updated 6/5/2008 8:41:21 PM ET 2008-06-06T00:41:21

Comcast Corp. said Thursday that by early 2010 it plans to offer consumers in most of its markets Internet service so fast they will be able to download a high-definition movie in minutes.

The nation's second-largest Internet service provider — and biggest cable TV operator — will deploy a technology capable of delivering up to 100 megabits of data or more per second in 20 percent of its markets by the end of 2008, Comcast senior vice president of investor relations Marlene Dooner said at the Merrill Lynch U.S. Media Conference in London.

Dooner said the speed was "very competitive" with Verizon's fiber-optic Internet service, which had about 1.8 million subscribers in the first quarter.

Among cable operators, Comcast has been one of the most aggressive in deploying a wideband technology called Docsis 3.0 to fend off competitors as more users download videos over the Internet.

Dooner also said Comcast expects to move the majority of its analog television channels to digital in most markets by early 2010. The Philadelphia-based company had set a goal of reclaiming analog bandwidth in 20 percent of its markets this year.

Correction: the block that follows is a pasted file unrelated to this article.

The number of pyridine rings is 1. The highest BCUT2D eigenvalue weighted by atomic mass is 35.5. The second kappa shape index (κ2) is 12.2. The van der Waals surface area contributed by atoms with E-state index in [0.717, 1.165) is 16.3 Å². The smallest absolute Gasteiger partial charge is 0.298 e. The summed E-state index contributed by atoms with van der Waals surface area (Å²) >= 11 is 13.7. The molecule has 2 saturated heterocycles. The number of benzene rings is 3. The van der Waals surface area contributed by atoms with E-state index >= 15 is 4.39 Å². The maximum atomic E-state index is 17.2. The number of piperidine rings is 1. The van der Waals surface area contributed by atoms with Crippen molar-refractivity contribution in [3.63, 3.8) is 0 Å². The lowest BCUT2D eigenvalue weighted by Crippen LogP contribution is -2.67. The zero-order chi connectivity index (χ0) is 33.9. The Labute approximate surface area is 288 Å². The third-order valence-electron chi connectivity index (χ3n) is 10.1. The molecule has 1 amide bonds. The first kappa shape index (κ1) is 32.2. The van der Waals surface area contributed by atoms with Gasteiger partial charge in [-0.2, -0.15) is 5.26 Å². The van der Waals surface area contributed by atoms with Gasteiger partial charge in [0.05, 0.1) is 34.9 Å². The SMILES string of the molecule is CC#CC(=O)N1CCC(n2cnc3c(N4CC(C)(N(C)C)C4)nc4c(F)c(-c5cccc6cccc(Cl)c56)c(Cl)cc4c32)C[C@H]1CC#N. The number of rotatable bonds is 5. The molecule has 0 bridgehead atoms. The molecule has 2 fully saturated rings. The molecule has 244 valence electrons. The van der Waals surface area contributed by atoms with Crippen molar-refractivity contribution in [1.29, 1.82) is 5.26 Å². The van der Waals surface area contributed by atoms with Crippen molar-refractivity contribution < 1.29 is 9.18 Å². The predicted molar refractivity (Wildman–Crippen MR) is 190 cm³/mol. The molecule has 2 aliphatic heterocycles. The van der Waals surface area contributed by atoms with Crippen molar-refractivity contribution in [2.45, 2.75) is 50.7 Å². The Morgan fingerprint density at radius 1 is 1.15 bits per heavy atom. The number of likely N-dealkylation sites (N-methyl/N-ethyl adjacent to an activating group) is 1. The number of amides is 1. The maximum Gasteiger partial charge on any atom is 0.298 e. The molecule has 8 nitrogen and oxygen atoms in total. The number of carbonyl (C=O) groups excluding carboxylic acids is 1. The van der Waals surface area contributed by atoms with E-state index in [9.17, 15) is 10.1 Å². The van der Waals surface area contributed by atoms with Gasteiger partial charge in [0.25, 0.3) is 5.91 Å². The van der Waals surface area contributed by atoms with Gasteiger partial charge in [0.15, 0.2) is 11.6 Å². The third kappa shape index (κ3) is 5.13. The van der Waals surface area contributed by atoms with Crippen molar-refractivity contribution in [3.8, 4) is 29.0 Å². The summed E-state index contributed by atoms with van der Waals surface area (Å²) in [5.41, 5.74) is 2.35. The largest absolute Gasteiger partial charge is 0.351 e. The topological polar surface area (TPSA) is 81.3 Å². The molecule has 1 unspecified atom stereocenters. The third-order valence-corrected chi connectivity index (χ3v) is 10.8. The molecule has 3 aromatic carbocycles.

As competition increases, cable's triple-play package — of video, Internet and phone service — is no longer exclusive because phone and satellite TV companies are offering comparable bundles.

In response, Comcast has been aggressively courting cost-conscious consumers, with its economy plan and packages that bundle two services instead of three.

"We've responded. We're adjusting and we think it's working," Dooner said.

The economy did take a toll on advertising, with revenue down 5 percent in the first quarter after excluding this year's extra broadcast week and a boost from political ads, Dooner said.

Softness was seen in automotive, real estate and retail advertising and in ad sales in Florida, Michigan and California.

Comcast's ad revenue in 2007 topped $1.5 billion.

Shares of Comcast rose 9 cents to close at $22.72 Thursday.

Copyright 2008 The Associated Press. All rights reserved. This material may not be published, broadcast, rewritten or redistributed.


Discussion comments


Most active discussions

  1. votes comments
  2. votes comments
  3. votes comments
  4. votes comments